Rural Falcon Ridge
June 9, Saturday
Jim Hudson glanced at Liz as she set the phone on the table between their matching loungers. She was a good woman and he loved her dearly, but her knack for inflating the simplest thing into a crisis was downright nerve-wracking. How'd she ever survive when he was TDY fighting sundry wars on the other side of the globe?
"That was Sara Reynolds," she declared. "Someone's trying to kill her. First the accident that killed her husband, and now an eighteen-wheeler ran her off the road outside Lakewood."
His eyes shifted back to the weekly Dow averages parading below CNN's talking heads. "Oh? That was her?"
"She wouldn't admit it, but I'm sure it was. That car we saw on the news looked exactly like hers."
"You're good, Liz. All I saw was a ball of flames. You should work for the police department, maybe even the FBI."
She folded her arms. "I don't care what you say, she was involved somehow. I could tell."
"If so, I'd say she's pretty unlucky."
"I don't think that's it, Jim. I was with her when she remembered where she and her husband were, right before the other wreck. They were cross-country skiing, somewhere northwest of here. They came across some strange looking industrial site and took pictures. She couldn't remember what it was, assuming at one time she knew. I'll bet it's some sort of secret government thing."
His attention remained fixed on the TV, checking how Tesla, SAIC, and Halliburton had done. Hopefully better than the week before.
"Jim, listen to me. Something funny's going on. I just know it."
If what she said was true, it was a volatile situation. A new site in that area? Such things didn't spring up overnight. Surely he would have heard. He was retired, not dead. One of his old friends would have tipped him off to something so close to home.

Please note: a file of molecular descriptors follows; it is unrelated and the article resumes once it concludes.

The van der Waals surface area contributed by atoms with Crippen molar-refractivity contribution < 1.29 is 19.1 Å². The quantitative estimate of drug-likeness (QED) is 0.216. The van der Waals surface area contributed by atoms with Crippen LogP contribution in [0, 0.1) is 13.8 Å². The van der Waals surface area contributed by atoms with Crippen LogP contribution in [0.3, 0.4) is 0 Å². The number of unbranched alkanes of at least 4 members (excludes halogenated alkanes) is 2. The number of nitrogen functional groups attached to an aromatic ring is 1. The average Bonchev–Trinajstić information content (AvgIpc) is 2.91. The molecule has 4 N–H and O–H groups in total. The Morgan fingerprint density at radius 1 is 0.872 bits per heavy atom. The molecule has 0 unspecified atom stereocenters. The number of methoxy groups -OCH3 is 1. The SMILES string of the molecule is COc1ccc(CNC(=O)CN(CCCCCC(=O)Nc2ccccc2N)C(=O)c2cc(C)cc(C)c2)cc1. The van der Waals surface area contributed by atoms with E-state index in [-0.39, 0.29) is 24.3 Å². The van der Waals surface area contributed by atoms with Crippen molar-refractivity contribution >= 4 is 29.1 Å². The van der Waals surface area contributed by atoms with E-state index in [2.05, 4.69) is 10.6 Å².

That was how he knew about some of the goings-on in Nevada. They were under an uncomfortable amount of scrutiny the past few years from UFO buffs and were downsizing. They turned some operations over to the Army at Dugway and Fort Hood, others were already at Wright-Patt. In reality, there were secret facilities all over the country. Most had plenty of expansion room.
Why would they build a new one? They already had Cheyenne Mountain and various other outposts in the Rockies. Why not simply add additional space to existing ones?
"So what do you think? Why would they want to kill Sara and her husband? Jim? Hey!" She got up and stood between him and the television. "Colonel Hudson! Did you hear me?"
He shifted up his eyes without moving his head. "Yes, dear. Every word."
Which was true, though he was still processing what she'd said. "It does sound rather odd. But eighteen-wheelers cause wrecks all the time. These roads are treacherous. Maybe she's just someone who attracts catastrophes. I knew people like that in the service, of all ranks. You stayed away from them, as far as possible. Catch my meaning, Liz?"
Mouth agape, she dropped back into her chair. At least no sound was coming out. When they lived in Colorado Springs she had more friends to jabber to besides him. Since he'd retired, which was undoubtedly a mistake, she'd latched onto him like a tick. It was nothing short of a miracle that those sticky-sweet chick flicks on the Hallmark Channel hadn't given him diabetes. There were days when he wished another big conflict would come along so he'd get called back up.
So far, this was one of them.
Her reaction, though delayed, was more forceful than expected. "How can you say such a thing? That poor woman! My God, Jim, she just lost her husband. Now it looks like someone's trying to kill her. And you think I should abandon her? How could you?"
He exhaled. "Listen. If what you suspect is true, what do you think you can you do about it, Liz? Nothing. Absolutely nothing. And in my experience, there's a good chance some of that ill-fortune will splash on you. We came up here to get away from that sort of drama. It's not your problem. Leave it alone. Don't get involved."
Her eyes flashed with defiance, exceeding any he'd witnessed in over three decades of marriage. When his red-headed mate got this stirred up his best tactic was to retreat. He froze in place when she got back up and stood before him again, wagging an accusatory finger in his face.
"No. You listen to me, James Hudson. When you were overseas, especially in a warzone, who do you think took care of me? Who do you think took care of the women whose husbands came home in pieces, in a box, or not at all?
"We took care of each other! I'm not going to abandon that sweet thing to whoever or whatever is trying to hurt her. I have no idea what I can do, but she's going to know I'm her friend and she can count on me. And if you don't like it, you can kiss my big, white ass."
With that, she turned on her heel and sashayed into the kitchen.
The Keurig snapped, wheezed, and hissed.
He groaned. The last thing that woman needed was more caffeine.
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